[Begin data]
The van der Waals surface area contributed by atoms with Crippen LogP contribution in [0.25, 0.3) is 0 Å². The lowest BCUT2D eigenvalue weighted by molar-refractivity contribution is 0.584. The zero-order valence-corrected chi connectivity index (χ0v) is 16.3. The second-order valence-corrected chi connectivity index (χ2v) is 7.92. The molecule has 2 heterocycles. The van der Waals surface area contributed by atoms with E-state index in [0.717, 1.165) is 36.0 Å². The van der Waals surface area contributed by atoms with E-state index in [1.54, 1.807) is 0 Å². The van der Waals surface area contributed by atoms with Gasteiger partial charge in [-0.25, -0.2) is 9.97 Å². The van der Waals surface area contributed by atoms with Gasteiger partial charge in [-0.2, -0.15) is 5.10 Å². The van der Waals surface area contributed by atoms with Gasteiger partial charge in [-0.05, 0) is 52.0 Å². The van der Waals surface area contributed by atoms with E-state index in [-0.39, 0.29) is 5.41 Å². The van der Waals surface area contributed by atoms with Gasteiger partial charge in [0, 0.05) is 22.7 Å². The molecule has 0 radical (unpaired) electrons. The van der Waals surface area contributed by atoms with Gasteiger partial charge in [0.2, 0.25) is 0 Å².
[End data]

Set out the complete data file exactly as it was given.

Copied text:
The van der Waals surface area contributed by atoms with Crippen LogP contribution in [0.25, 0.3) is 0 Å². The lowest BCUT2D eigenvalue weighted by molar-refractivity contribution is 0.584. The zero-order valence-corrected chi connectivity index (χ0v) is 16.3. The second-order valence-corrected chi connectivity index (χ2v) is 7.92. The molecule has 2 heterocycles. The van der Waals surface area contributed by atoms with E-state index in [0.717, 1.165) is 36.0 Å². The van der Waals surface area contributed by atoms with E-state index in [1.54, 1.807) is 0 Å². The van der Waals surface area contributed by atoms with Gasteiger partial charge in [-0.25, -0.2) is 9.97 Å². The van der Waals surface area contributed by atoms with Gasteiger partial charge in [-0.2, -0.15) is 5.10 Å². The van der Waals surface area contributed by atoms with Gasteiger partial charge in [-0.05, 0) is 52.0 Å². The van der Waals surface area contributed by atoms with E-state index in [-0.39, 0.29) is 5.41 Å². The van der Waals surface area contributed by atoms with Gasteiger partial charge in [0, 0.05) is 22.7 Å². The molecule has 0 radical (unpaired) electrons. The van der Waals surface area contributed by atoms with Gasteiger partial charge in [0.2, 0.25) is 0 Å².